Gold Five: [realizes why] Stabilize your rear deflectors... Watch for enemy fighters. 
Gold Leader: They're coming in! Three marks at 2-10! 
[Gold Two is slain by Darth Vader and his wingmen; Gold Leader starts to panic] 
Gold Leader: It's no good, I can't manouever! 
Gold Five: Stay on target
Gold Leader: *We're too close!* 
Gold Five: Stay on target
Gold Leader: [shouts] Loosen up! 
[he too is picked off by Vader and Company; Gold Five tries to escape but is fatally winged] 
Gold Five: Gold Five to Red leader, lost Tiree, lost Dutch. 
Red Leader: I copy, Gold Leader.

Kiai in the zone

Check out this crazy kendoka who seems to be in the zone emitting some strange kiais and delivering one-handed cuts. I don't know how common one-handed cuts are in Kendo-certainly his opponent doesn't seem that bothered about it. Great example of aggressive focus though. Reminds me of a competition I had where, before the bout, I could see my opponent felt upbeat and dismissive of me. Actually though I was all over him. My kihaps were clear, strong and I dominated the match. Afterwards he was gracious enough to congratulate me and made particular note of the kihap usage. 

If anyone knows more about one-handed kendo strikes, please comment!

Thursday, 23 April 2009

Iai-hiza hurts. It's Official!

Anyone familiar with iai will know that kneeling in seiza for long periods hurts like hell. Yes ok we all use knee pads but it still hurts the thighs (we can train that) and the joints of the knees, ankles and feet. Once we reach the fourth of the seitei iai kata, tsuka-ate, we reach a whole new level of pain. That pain is called iai-hiza.

Iai hiza is a seated position whereby the left leg is bent under oneself with the shin on the floor and the heel on your bum-hole (more or less) while the right foot rests on the floor with the leg bent upward. Ouch.

So when you're kneeling there wondering why, as a gaijin, you're even bothering to try to master this very Japanese martial art, you can rest assured that it's not your *fault* that it hurts. And it'll probably always hurt because we're just built differently. That's right we have different sized (and proportioned) lower legs! It's official too : I found this article called 'Anthropometric Comparison between Japanese and Caucasian American Male University Students' by Yasuto Nakanishi and Vincent Nethery. Their broad conculsion is that there are clear anthropometric differences between Japanese and Caucasian American males particularly Japanese having shorting standing height (ok I could've guessed that) and longer trunk to standing ratio. In a nutshell this means less in the leg department. Japanese calves are shorter but more importantly for iai-hiza their calf to height ratio is less than their American male counterparts. Hey presto: Japanese can sit more easily in iai-hiza (hey it was invented by them) while my gaijin lower legs protrude into my bum and stop me from sitting correctly.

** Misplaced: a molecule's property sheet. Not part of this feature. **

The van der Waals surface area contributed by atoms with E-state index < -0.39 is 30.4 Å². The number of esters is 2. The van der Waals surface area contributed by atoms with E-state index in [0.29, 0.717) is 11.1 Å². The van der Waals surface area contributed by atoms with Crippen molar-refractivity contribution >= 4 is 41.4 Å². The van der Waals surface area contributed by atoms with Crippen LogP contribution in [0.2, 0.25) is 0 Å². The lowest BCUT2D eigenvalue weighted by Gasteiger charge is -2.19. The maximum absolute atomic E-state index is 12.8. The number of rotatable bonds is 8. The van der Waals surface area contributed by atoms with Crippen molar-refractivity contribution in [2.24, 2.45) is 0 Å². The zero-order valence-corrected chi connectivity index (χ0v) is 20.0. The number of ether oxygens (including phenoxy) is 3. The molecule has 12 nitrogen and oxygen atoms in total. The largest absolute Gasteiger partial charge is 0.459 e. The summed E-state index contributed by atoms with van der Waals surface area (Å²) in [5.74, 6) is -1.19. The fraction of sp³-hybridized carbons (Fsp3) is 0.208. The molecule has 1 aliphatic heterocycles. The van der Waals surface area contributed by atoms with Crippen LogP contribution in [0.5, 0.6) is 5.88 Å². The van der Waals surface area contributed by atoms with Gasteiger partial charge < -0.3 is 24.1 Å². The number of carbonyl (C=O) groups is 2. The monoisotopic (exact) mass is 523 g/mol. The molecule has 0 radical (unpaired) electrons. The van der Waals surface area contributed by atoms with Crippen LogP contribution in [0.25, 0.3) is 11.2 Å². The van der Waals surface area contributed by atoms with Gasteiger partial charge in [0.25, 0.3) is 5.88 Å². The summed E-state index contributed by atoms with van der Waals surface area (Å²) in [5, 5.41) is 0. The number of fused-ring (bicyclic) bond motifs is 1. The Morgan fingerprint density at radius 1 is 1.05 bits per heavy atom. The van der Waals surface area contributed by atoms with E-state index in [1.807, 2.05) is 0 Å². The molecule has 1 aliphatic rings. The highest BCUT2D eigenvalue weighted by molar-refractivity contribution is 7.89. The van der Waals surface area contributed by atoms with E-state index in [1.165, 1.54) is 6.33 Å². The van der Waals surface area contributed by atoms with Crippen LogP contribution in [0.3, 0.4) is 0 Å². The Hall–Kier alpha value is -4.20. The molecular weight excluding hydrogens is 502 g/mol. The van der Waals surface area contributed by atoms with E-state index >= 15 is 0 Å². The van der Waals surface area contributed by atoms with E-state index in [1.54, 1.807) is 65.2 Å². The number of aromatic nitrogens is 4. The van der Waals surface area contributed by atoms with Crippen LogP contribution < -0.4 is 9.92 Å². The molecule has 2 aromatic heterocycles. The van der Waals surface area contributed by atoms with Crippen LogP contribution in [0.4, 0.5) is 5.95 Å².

Of course there are other issues too which I assume are common such as joint pain but at least we can know why we feel that pain in the ass.

Aw quit griping and keep practicing...

Ref: Anthropometric Comparison between Japanese and Caucasian
American Male University Students
Yasuto Nakanishi and Vincent Nethery
Department of Science, Kobe University.

Tuesday, 21 April 2009

Age is a number...

...not a fitness index.

Seb Coe and Gary Lineker featured on the Today programme this morning (Click here to open an audio file of the feature) speaking about age in sporting achievements. This was all prompted by the fact that Steve Davis is competing at the crucible in the World Snooker Championships. Don't get me wrong: watching snooker is as dull as ditch water BUT the question remains-is Steve Davis, at 51, past it? Well he certainly hasn't won the championship in quite some time (World championship since the eighties and other major events since the nineties) and as Lineker points out in this radio piece Davis' eyesight may not be what it was and his nerves might get to him more nowadays!

Coe (someone I see as being intensely competitive and who in a recent interview said that during his training schedule one Christmas Day the mere thought of his rival *potentially* training a second time that day forced him back out on the track) was a little more philosophical about age: Age is a number, not a fitness index. Mental attitude and determination can get us a long way.

Lineker however moves in for the coup de grace and points out that most professional (association) footballers and rugby footballers performances decline after the age of 30. You can't cheat the ageing process!

He's right of course: our physical abilities do tend to decline at about that age and if we're not a professional footballer by then, well there's always snooker. However...I did meet a Tang Soo Do practitioner in his seventies who assured me that building up the muscles around the knee help protect it from the ravages of age. And there is always mental attitude. Check out Michele's blog about a spunky septuagenarian!

Martial artists' physique may decline with age but their experience increases and experience counts for a lot. Knowing the techniques intimately helps you naturally flow through moves and counters as your body has already 'memorised' these structures. As long as your memory is ok...! Check out Dan's blog here showing technique in an older martial artist.

But hey, even if you don't like snooker you can always take up something sedate like Tai Chi for example. Right? Right?

Monday, 20 April 2009

Martial Arts Festival - Wayne Swietoslawski

I met Wayne at the MAF-UK the other week and I decided to blog about him as he is a genuine guy who is now applying himself to full time martial arts training and teaching.